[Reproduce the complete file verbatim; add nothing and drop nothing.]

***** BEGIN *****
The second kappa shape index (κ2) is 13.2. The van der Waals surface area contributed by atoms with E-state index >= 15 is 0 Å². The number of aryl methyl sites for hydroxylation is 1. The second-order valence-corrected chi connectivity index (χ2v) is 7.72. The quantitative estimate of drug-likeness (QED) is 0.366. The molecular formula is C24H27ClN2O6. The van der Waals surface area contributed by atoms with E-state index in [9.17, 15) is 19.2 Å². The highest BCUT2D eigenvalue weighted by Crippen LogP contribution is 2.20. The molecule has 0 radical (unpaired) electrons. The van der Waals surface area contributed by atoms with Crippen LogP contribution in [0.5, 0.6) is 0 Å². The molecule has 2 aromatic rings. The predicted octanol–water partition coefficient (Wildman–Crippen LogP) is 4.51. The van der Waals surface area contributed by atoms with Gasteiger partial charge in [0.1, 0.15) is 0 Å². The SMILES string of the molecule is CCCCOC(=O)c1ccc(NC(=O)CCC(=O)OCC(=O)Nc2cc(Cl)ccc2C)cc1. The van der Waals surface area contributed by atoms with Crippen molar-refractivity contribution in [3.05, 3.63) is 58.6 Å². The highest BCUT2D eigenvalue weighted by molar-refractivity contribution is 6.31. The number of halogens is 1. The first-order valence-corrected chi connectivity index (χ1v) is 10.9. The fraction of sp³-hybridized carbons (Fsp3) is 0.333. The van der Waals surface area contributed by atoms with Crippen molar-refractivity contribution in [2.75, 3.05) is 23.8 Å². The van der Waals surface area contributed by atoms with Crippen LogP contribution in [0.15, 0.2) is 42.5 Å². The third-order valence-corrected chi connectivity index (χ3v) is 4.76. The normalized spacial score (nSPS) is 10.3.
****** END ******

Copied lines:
The second kappa shape index (κ2) is 13.2. The van der Waals surface area contributed by atoms with E-state index >= 15 is 0 Å². The number of aryl methyl sites for hydroxylation is 1. The second-order valence-corrected chi connectivity index (χ2v) is 7.72. The quantitative estimate of drug-likeness (QED) is 0.366. The molecular formula is C24H27ClN2O6. The van der Waals surface area contributed by atoms with E-state index in [9.17, 15) is 19.2 Å². The highest BCUT2D eigenvalue weighted by Crippen LogP contribution is 2.20. The molecule has 0 radical (unpaired) electrons. The van der Waals surface area contributed by atoms with Crippen LogP contribution in [0.5, 0.6) is 0 Å². The molecule has 2 aromatic rings. The predicted octanol–water partition coefficient (Wildman–Crippen LogP) is 4.51. The van der Waals surface area contributed by atoms with Gasteiger partial charge in [0.1, 0.15) is 0 Å². The SMILES string of the molecule is CCCCOC(=O)c1ccc(NC(=O)CCC(=O)OCC(=O)Nc2cc(Cl)ccc2C)cc1. The van der Waals surface area contributed by atoms with Crippen molar-refractivity contribution in [3.05, 3.63) is 58.6 Å². The highest BCUT2D eigenvalue weighted by molar-refractivity contribution is 6.31. The number of halogens is 1. The first-order valence-corrected chi connectivity index (χ1v) is 10.9. The fraction of sp³-hybridized carbons (Fsp3) is 0.333. The van der Waals surface area contributed by atoms with Crippen molar-refractivity contribution in [2.75, 3.05) is 23.8 Å². The van der Waals surface area contributed by atoms with Crippen LogP contribution in [0.15, 0.2) is 42.5 Å². The third-order valence-corrected chi connectivity index (χ3v) is 4.76. The normalized spacial score (nSPS) is 10.3.